Who cares, the job is done!

This reminded me a little of the old images of the mob gangster pulling up in the shadows of the night to someone’s door that wasn’t cooperating and applying the baseball bat to the knees!

Yes, it’s a very different and extreme way of getting what you want and when you want it, done. 

Quite a BIG difference between the private and public sector approach to getting thing done!

One one hand, we have the speed and execution of the marketplace versus the more lengthly thoughtfulness and inherent compromises of government and politics. 

What’s it gonna be–some bureaucracy, seemingly endless red tape, and horse-trading or the good ol’ baseball bat to the knees? 😉

(Source Photo: Andy Blumenthal)

Twitter BESTS Facebook


Here are six reasons why Twitter bests Facebook and we ain’t seen nothing yet:

Unadulterated News & Messaging 

Twitter is where you can hear it from the President’s mouth or the Kardashians or anyone else for that matter with no media bias and filtering (their very mission is information sharing), while Facebook is often about reposting stories, pictures, and videos that we find of interest already on the web. What’s even more amazing is that anyone of us can tweet back to @realDonaldTrump or @SpeakerRyan…that is some unbelievable access we now have. 

Speed of Information To Market

Twitter is now considered the fastest way to get the latest (and greatest) on what’s happening.  From the US Airways jet crash into the Hudson River to up-to-the-minute updates on the Mumbai terrorist attackYou could even watch the election debates or the Walking Dead and get a real-time running commentary. 

Our Very Social Identity

Twitter is now part of our very social identity, so that everything from our blog writings to our resume has our Twitter handle. Mine is @AndyBlumenthal.  

It’s Populism As A Movement

Twitter, while not technically as popular in terms of number of users as Facebook, is more popular in terms of the cultural impact. Politicians are putting out policy debates online and fighting it out there too, while celebrities and athletes are sharing personal updates, and the world is truly communicating directly and succinctly in 140 characters or less what’s really important to them.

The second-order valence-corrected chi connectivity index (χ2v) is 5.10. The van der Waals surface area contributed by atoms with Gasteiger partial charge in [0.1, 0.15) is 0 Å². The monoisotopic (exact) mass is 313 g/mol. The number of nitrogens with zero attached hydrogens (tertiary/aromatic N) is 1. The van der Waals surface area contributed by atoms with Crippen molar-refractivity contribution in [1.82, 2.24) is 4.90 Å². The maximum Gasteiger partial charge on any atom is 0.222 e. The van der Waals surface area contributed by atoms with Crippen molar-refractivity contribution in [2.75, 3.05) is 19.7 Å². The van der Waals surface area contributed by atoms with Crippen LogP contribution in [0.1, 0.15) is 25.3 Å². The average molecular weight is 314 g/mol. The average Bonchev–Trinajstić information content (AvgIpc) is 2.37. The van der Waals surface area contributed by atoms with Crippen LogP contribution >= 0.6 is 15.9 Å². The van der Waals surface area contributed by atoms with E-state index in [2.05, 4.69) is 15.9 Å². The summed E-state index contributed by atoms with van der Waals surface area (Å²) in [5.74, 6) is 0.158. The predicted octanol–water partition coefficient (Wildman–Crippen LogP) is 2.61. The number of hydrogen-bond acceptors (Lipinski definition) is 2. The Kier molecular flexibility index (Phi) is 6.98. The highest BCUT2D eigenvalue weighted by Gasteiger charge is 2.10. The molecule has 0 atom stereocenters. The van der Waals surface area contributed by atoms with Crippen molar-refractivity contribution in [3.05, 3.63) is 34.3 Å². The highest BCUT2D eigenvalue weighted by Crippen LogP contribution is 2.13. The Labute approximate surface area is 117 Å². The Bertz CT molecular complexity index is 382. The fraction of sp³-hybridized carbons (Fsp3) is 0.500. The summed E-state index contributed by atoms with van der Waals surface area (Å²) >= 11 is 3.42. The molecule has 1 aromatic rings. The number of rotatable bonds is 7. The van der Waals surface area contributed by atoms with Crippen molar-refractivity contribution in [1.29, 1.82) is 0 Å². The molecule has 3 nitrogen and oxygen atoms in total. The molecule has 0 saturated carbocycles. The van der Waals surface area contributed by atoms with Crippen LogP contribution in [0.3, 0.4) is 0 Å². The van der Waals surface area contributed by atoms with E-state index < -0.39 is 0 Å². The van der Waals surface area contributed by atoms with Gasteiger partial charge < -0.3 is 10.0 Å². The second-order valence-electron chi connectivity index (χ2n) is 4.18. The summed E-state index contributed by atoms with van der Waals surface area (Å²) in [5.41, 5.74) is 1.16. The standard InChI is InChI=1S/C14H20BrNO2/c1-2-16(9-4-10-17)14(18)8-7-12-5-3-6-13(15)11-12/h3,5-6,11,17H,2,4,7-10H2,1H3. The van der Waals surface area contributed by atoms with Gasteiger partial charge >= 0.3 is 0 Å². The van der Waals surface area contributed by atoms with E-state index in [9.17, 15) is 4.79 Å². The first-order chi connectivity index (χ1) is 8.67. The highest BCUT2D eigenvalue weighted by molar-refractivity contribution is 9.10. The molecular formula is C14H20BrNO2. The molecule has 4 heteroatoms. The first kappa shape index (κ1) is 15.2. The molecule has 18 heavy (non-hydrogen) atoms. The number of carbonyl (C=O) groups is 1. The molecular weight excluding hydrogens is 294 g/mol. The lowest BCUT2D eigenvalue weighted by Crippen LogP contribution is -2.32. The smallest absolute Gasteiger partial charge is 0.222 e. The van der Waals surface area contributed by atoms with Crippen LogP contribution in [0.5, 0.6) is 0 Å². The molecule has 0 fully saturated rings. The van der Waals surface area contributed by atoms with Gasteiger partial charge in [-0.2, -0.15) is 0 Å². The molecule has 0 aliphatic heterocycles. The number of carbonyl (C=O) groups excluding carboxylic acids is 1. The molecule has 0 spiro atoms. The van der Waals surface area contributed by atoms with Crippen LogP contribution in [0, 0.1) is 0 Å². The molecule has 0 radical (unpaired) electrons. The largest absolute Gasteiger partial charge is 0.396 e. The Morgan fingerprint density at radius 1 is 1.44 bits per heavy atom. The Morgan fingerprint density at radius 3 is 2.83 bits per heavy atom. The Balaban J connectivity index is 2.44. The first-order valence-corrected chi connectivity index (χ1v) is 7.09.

Operating On A Global Open Platform 

Twitter feeds are open to anyone who follows them and tweets are searchable on the web as opposed to Facebook which is predominantly a closed system to the web and you’ve got to be “friends” to get the real scoop with someone. Whether the Iranian Green Revolution or the Syrians Being Bombarded in Aleppo it’s open and on Twitter. 

Get Your BIG Data and Feed Your Artificial Intelligence

Twitter has about 500 million tweets a day or about 200 billion a year.  Even pulling out the ridiculous “What I had for lunch today” tweets, there is still an unbelievable amount of data to mine for analysis and artificial intelligence. Talking about a potential treasure trove of information and sentiment from over 317 million users, and computer algorithms are already churning through it to make the big data intelligible and usable for decision making. 

Certainly Twitter (and Facebook) need to get their virtual arms around fake news and profiles, but the good thing about it is that others can call b.s. as soon as they see it in 140 characters or less. 😉

(Note: I am so impressed with Twitter’s prospects, I am putting my own money where my mouth is.)

(Source Photo: Andy Blumenthal)